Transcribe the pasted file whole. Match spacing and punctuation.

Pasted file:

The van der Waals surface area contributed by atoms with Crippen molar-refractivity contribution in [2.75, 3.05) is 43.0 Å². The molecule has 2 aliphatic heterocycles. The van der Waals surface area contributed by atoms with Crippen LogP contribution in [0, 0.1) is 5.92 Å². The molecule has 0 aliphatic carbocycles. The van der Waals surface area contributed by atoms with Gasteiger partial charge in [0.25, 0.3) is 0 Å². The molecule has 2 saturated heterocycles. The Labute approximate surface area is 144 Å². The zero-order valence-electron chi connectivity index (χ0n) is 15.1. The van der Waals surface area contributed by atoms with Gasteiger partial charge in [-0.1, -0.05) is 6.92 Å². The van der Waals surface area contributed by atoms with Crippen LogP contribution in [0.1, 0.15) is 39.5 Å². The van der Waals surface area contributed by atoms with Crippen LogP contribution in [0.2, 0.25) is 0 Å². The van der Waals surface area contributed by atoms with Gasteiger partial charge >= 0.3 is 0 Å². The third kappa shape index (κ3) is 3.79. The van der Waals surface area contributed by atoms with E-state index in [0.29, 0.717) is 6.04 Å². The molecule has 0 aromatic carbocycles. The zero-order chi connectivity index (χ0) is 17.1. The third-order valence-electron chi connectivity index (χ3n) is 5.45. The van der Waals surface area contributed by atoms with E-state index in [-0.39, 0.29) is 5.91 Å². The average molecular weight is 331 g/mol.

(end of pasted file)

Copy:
The van der Waals surface area contributed by atoms with Crippen molar-refractivity contribution in [2.75, 3.05) is 43.0 Å². The molecule has 2 aliphatic heterocycles. The van der Waals surface area contributed by atoms with Crippen LogP contribution in [0, 0.1) is 5.92 Å². The molecule has 0 aliphatic carbocycles. The van der Waals surface area contributed by atoms with Gasteiger partial charge in [0.25, 0.3) is 0 Å². The molecule has 2 saturated heterocycles. The Labute approximate surface area is 144 Å². The zero-order valence-electron chi connectivity index (χ0n) is 15.1. The van der Waals surface area contributed by atoms with Gasteiger partial charge in [-0.1, -0.05) is 6.92 Å². The van der Waals surface area contributed by atoms with Crippen LogP contribution in [0.1, 0.15) is 39.5 Å². The van der Waals surface area contributed by atoms with Crippen LogP contribution in [0.2, 0.25) is 0 Å². The van der Waals surface area contributed by atoms with Gasteiger partial charge >= 0.3 is 0 Å². The third kappa shape index (κ3) is 3.79. The van der Waals surface area contributed by atoms with E-state index in [0.29, 0.717) is 6.04 Å². The molecule has 0 aromatic carbocycles. The zero-order chi connectivity index (χ0) is 17.1. The third-order valence-electron chi connectivity index (χ3n) is 5.45. The van der Waals surface area contributed by atoms with E-state index in [-0.39, 0.29) is 5.91 Å². The average molecular weight is 331 g/mol.